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U.S. Lawmakers Pressure Obama On Armenian Issue


A monument to the 1915 massacre victims in the Armenian capital, Yerevan.

A monument to the 1915 massacre victims in the Armenian capital, Yerevan.

WASHINGTON (Reuters) -- Several U.S. lawmakers have written to President Barack Obama urging him to follow up on campaign statements and label the 1915 massacre of Armenians as genocide.

The pressure on Obama comes ahead of an expected presidential trip to Turkey, which has warned that such declarations by the United States would damage relations.

Turkey denies that up to 1.5 million Armenians suffered genocide at the hands of Ottoman Turks during World War I. Turkey accepts many Armenians were killed, but denies they were victims of a systematic genocide.

Ronald Reagan was the only U.S. president to publicly call the killings genocide. Others avoided the term out of concern for the sensitivities of Turkey, an important NATO ally.

Four members of the House of Representatives urged Obama to make a statement ahead of the 94th anniversary of the killings on April 24.

"As a presidential candidate, you were...forthright in discussing your support for genocide recognition, saying that 'America deserves a leader who speaks truthfully about the Armenian genocide and responds forcefully to all genocides.' We agree with you completely," the letter said.

It was signed by Democrats Adam Schiff of California and Frank Pallone of New Jersey, and Republicans George Radanovich of California and Mark Kirk of Illinois.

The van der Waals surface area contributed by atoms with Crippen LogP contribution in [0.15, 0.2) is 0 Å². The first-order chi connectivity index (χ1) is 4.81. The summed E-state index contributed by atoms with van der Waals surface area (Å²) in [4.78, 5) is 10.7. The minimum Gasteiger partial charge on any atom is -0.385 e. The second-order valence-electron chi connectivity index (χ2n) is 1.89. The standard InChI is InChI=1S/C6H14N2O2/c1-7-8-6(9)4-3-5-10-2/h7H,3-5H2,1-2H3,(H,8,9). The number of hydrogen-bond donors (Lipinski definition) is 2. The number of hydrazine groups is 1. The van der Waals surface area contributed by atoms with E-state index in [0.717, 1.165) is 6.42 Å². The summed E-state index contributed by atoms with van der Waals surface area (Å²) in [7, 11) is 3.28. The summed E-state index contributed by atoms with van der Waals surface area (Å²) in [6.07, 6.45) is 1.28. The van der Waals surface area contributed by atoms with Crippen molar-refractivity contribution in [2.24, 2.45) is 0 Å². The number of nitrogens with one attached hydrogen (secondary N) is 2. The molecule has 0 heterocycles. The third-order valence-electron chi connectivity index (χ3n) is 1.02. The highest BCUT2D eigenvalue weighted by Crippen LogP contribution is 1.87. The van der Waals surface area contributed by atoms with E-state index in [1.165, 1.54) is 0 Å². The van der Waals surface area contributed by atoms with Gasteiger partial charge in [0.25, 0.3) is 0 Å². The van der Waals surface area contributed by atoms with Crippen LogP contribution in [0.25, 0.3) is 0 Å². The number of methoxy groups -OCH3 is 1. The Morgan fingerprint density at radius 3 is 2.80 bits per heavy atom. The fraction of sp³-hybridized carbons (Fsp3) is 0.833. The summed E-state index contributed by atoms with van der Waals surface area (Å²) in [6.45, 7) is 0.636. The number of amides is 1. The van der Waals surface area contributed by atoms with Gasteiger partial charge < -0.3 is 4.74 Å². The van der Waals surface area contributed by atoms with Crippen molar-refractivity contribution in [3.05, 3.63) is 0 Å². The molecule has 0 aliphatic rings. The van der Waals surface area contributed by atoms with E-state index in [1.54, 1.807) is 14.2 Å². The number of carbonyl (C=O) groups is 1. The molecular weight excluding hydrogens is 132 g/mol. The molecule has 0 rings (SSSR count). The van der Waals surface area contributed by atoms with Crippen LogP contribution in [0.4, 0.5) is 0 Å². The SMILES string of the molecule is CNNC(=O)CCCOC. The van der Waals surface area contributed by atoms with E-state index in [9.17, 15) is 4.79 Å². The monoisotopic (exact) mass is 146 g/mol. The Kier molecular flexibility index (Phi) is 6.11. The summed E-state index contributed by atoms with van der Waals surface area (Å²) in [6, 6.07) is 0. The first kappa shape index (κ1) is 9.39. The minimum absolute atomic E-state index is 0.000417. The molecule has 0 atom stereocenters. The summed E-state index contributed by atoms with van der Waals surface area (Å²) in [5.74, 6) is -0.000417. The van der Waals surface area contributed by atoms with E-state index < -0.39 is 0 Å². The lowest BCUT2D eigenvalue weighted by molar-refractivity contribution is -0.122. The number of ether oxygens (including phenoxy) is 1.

Secretary of State Hillary Clinton, on a visit to Turkey last week, said Obama would visit "within the next month or so" in his first trip as president to a Muslim country.

Turkish Sensitivities

During Clinton's visit, Foreign Minister Ali Babacan said Turkey would consider mediating between the United States and Iran over Tehran's nuclear program.

The foreign minister also said in a recent television interview that he saw a risk that Obama would describe the Armenian deaths as genocide, because Obama had done this during his campaign. But Babacan said the United States needed to understand the sensitivities in Turkey.

Another consideration for Obama will be that both Turkey and Armenia say they are close to normalizing relations after nearly a century of hostility.

Other members of the administration, including Clinton and Vice President Joe Biden, have in the past supported calling the Armenian killings genocide.

Democratic aides said they also expected several lawmakers to reintroduce a resolution branding the massacre of Armenians as genocide. Armenian-Americans have been pushing for passage of similar proposals in Congress for years.

Two years ago, a resolution was approved in committee but dropped after Turkey denounced it as "insulting" and hinted at halting logistical support for the U.S. war effort in Iraq.
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